Our results showed an accuracy of 85.1%, which is comparable to corresponding values determined using conventional instrumentation1719). Theoretically, based on preoperative 3D imaging, the PSI should enhance rotational component alignment, even when compared with CAS techniques. Accurate rotational alignment using CAS techniques has been considered difficult to obtain as the anatomic landmarks entered into the system intraoperatively rarely exhibit high accuracy to effectively assess the component rotation17). In our study, we used the surgical transepicondylar axis as the reference for femoral rotational alignment. In our previous study using 3D CT, the surgical transepicondylar axis was more reliable and reproducible than the anatomical transepicondylar axis because the medial epicondyle appears as a horse’s hoof with a marginal elevation measuring 10 mm in diameter6).

In this study, CT was used for 3D model reconstruction. MRI provides an improved image of the cartilage surfaces than CT19,20). Deviation from the real joint surface based on the cartilage surface estimation using CT-based PSI can result in an inadequate fit between the PSI and bone and differences in bone cutting thickness during intraoperative and preplanning stages. Pfitzner et al.10) reported that MRI-based PSI was more accurate than CT-based patient-specific instrumentation regarding the coronal mechanical limb axis, although differences were only subtle and of questionable clinical relevance. Ensini et al.13) compared 25 MRI-based PSI TKAs with 25 CT-based PSI TKAs: they found no difference in the coronal alignment.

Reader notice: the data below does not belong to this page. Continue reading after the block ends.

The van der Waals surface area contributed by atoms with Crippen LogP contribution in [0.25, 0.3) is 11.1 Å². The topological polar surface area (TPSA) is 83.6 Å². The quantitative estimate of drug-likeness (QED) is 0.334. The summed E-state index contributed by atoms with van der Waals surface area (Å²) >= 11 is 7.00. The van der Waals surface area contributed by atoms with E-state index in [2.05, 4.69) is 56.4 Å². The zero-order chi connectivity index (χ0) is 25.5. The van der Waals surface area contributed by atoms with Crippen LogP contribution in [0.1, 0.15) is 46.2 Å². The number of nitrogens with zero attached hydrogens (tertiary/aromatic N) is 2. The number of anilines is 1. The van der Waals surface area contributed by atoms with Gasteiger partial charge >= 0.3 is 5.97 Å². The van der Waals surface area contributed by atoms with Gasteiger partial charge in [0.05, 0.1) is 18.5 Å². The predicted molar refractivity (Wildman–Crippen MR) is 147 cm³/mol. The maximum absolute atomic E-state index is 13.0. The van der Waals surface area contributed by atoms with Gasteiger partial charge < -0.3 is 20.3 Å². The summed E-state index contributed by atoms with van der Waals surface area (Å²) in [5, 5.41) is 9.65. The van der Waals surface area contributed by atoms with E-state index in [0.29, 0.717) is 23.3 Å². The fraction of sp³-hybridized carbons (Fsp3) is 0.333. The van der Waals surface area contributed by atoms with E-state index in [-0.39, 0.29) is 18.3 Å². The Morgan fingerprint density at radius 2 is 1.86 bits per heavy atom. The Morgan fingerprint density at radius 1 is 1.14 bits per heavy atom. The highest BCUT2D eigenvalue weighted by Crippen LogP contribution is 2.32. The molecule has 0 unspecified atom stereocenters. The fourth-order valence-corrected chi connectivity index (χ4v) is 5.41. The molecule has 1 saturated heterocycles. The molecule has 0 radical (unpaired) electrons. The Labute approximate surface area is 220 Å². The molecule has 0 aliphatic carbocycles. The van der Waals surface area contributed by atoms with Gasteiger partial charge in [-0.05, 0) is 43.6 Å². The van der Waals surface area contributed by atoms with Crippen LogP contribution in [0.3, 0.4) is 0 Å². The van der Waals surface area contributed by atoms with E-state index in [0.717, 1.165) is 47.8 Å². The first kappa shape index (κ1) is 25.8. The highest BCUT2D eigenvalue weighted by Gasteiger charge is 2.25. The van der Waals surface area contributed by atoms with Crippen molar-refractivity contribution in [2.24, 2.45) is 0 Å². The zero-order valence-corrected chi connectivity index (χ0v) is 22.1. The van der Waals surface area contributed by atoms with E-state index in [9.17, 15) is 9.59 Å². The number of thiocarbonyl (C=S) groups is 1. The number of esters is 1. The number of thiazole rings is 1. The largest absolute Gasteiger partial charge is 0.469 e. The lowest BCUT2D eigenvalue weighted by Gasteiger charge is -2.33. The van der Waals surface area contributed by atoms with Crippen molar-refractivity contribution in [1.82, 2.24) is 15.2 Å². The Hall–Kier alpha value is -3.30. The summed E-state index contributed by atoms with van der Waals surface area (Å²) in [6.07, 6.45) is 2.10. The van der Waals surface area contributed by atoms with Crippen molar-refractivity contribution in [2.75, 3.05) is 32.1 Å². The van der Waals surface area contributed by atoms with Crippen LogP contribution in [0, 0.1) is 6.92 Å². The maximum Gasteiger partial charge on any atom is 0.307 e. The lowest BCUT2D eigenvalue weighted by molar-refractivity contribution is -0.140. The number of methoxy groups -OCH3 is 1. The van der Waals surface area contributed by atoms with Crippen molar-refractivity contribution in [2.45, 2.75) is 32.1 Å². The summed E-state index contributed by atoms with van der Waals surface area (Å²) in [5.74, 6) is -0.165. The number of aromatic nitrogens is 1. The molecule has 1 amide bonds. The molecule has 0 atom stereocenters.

Several limitations of the present study should be noted. First, the patient population was small and there was no comparison with CAS or conventional instrumentation. Second, the enrolled patients had less severe deformity; therefore, the findings of the study may not be applicable to all TKA patients. Third, the use of imageless navigation system could have caused inaccuracy.


Satisfactory alignment was obtained in more than 85% of each plane of the femur and in the coronal plane of the tibia and relative to the transepicondylar axis. Sufficient experience and precise preoperative planning are required to improve the accuracy of the sagittal alignment of the tibia.

Conflict of Interest

No potential conflict of interest relevant to this article was reported.

Fig. 1. Preoperative surgical plan for the use of the patient-specific instrument based on preoperative computed tomography. (A) The femoral knee center was marked at the center of the trochlear sulcus anterior toward the distal end of the femoral shaft. (B) The Tibial knee center was marked in the middle of the interspinous sulcus. (C) The ankle center was located midpoint between the most protruding points on the medial malleolus and the lateral malleolus. (D) The surgical transepicondylar axis passes through the medial epicodyle (sulcus) to the lateral epicondyle (eminence).
Fig. 2. (A) The patient-specific instrument (PSI) was manufactured by considering the distance between the pin hole and the saw slot location of the cutting block of the implant of total knee arthroplasty. (B) PSI for the femur manufactured at the authors’ institution.
Fig. 3. (A) Evaluation with use of the navigation system. (B) Navigation system showing data in both planes.
Fig. 4. (A) Alignment in the tibial coronal plane. (B) Alignment in the tibial sagittal plane. (C) Alignment in the femoral coronal plane. (D) Alignment in the femoral sagittal plane. (E) Alignment relative to the transepicondylar axis.